Law schools are businesses and many sell the LPC to prospective solicitors and welcome as many people as they can without compromising on quality. With the introduction of the SQE, we think the same will remain true of the provision of the relevant preparatory courses. At present, a 2:2 degree will pretty much guarantee you a place on the LPC, but finding a firm that will want to train you afterwards is an entirely different proposition. When faced with a 2:2 candidate, firms usually expect a pretty good reason for the grade (i.e. valid extenuating circumstances), some outstanding features on your CV or, if you’re a more ‘mature’ candidate, a strong first career under your belt.
Make the right choice
When and how
Timetables can vary wildly between providers, and while some have taken advantage of the fact they're allowed to condense teaching into three or even two days, either mornings or afternoons, others still require attendance four days a week alongside a sizeable chunk of self-study. Term dates and even the length of the whole course can vary substantially. Students can opt to spend anywhere between seven months and five years studying for the qualification. Think realistically about what timetable structure will fit most easily into your life. Also think about whether or not you will need a job during the course because, while all providers are reluctant to acknowledge that students will be able to fit in a part-time job, they are increasingly aware that this may be unavoidable, so the majority offer the choice of studying part-time.
The vast majority of providers examine their students using open-book exams and written assessments. A notable minority have stuck with the closed-book approach. Although it's easy to feel drawn to the open-book approach, the timeframes are such that you have very little time to trawl through books in the exams.
For every provider at which students must search plaintively for a quiet study corner, there is another where they can spread out in blessed peace in their own office. Take the LPC at one university and you’ll belong to a proper law faculty surrounded by chilled-out undergrads and deep-thinking postgrads; elsewhere, leather sofas and acres of plate glass might make you think you’ve strayed into the offices of a City firm. IT is massively important on the LPC, so consider whether the institution offers endless vistas of the latest flat screens or a few dusty computers in a basement.
A large institution may appeal to students keen to chug anonymously through the system. Conversely, the intimacy of fewer students and easily accessible tutors may tip the scales in favour of a smaller provider. Some places are known to attract corporate types destined to be City high-flyers; others cultivate the talents of those headed for regional practice. Still, others purport to attract a broad a mix of students, so the commercially minded can mingle with future high-street practitioners.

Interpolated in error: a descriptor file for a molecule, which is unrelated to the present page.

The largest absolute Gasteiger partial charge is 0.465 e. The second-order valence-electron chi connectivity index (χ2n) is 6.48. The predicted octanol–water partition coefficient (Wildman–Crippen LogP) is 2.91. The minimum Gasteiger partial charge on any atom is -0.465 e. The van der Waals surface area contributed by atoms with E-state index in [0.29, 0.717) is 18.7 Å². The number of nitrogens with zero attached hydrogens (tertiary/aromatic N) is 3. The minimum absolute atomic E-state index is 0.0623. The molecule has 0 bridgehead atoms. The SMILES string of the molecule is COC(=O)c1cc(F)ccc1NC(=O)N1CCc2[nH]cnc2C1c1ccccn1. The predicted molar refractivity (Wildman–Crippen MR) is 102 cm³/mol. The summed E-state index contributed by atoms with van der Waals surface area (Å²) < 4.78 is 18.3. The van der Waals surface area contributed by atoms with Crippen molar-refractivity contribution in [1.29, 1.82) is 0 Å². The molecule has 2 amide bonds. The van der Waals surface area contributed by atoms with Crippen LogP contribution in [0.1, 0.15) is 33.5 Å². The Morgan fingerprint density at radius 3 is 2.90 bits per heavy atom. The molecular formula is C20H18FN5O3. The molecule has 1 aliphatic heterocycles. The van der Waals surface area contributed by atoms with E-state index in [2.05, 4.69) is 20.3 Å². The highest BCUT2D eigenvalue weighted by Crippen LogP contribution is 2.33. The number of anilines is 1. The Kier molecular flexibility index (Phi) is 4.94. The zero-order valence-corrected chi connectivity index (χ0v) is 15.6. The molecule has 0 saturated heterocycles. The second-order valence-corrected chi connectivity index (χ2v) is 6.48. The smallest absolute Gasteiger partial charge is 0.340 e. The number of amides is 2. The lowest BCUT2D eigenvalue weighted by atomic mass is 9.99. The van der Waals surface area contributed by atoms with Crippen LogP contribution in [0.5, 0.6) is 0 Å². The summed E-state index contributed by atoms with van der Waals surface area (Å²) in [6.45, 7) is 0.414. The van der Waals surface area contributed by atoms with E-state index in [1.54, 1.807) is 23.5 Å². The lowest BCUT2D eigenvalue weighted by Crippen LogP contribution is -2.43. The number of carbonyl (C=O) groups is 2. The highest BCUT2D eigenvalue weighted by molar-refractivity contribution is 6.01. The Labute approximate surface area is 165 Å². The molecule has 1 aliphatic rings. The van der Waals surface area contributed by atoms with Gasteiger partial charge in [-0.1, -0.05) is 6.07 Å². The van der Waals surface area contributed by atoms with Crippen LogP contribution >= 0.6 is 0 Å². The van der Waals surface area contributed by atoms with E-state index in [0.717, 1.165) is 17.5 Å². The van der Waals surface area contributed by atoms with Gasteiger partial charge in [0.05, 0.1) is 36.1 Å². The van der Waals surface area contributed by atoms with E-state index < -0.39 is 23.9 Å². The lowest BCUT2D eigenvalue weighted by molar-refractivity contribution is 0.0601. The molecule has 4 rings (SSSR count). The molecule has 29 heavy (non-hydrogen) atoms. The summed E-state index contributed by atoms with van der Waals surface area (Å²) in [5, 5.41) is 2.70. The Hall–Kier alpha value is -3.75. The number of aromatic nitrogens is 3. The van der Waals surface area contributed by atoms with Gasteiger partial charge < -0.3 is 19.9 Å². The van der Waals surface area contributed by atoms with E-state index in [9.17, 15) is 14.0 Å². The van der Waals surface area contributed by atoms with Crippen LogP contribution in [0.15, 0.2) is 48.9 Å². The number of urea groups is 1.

Money and location
Fees vary and so do the providers’ policies on the inclusion of the cost of textbooks and Law Society membership, etc. Even if you have sponsorship, living expenses still need to be taken into account. The cost of living in London can be an especially nasty shock – according to one students website, the typical yearly living costs for students in the capital is a whopping £15,180. Plenty of students find that tight finances restrict their choice of provider. Although it might seem reprehensible to some, living with the parents will obviously save you a packet. If you're desperate to strike out on your own (or you haven’t lived with your parents for some time), then it’s worth considering what you like or don’t like about your university or GDL provider and whether you want to prolong your undergraduate experience or escape it. When weighing up providers in large cities, find out whether the campus is in the city centre or out on a ring road.
A current trend among providers is the offer of a top-up LLM, with students using their LPC credits to count towards a Master's of Law. Students at ULaw can top up their LPC with an LLM in Legal Practice or an MSc in Law, Governance, Risk and Compliance. We should add that we're not aware of law firms placing any particular extra value on such qualifications per se, though the extra writing and research skills you gain may be valuable and some firms have made their firm-specific LPC and Master's-level programme. Some providers also allow you to turn your GDL and LPC into an LLB, though again we're not aware of this increasingly employability in any way.
Social mix and social life
Hip, student-infested cities such as Nottingham and Bristol are always a lot of fun, but the bright lights of the capital may be irresistible. Experience tells us that compared to those in other cities, many students in London tend to slink off the moment classes end rather than socialise into the evening.
The Central Applications Board administers all applications for full-time LPCs. The application timetable has been overhauled in response to the fact that several course providers have introduced January and February start dates. LPC admissions will now be processed on a rolling basis with the application form available from early October. Beginning early November applications are sent to law schools week by week and the course providers may make offers to students immediately.
Obviously the later the application the less secure a place, but it should be remembered that almost every school will have more validated places than enrolled students on both its full-time and part-time courses. Some of the most popular institutions must be placed first on the LawCabs application form – see our LPC providers table – but students can apply for up to three. Check also whether your university, GDL provider or future law firm has any agreement or relationship with a provider. Applications for part-time courses should be made directly to the individual provider.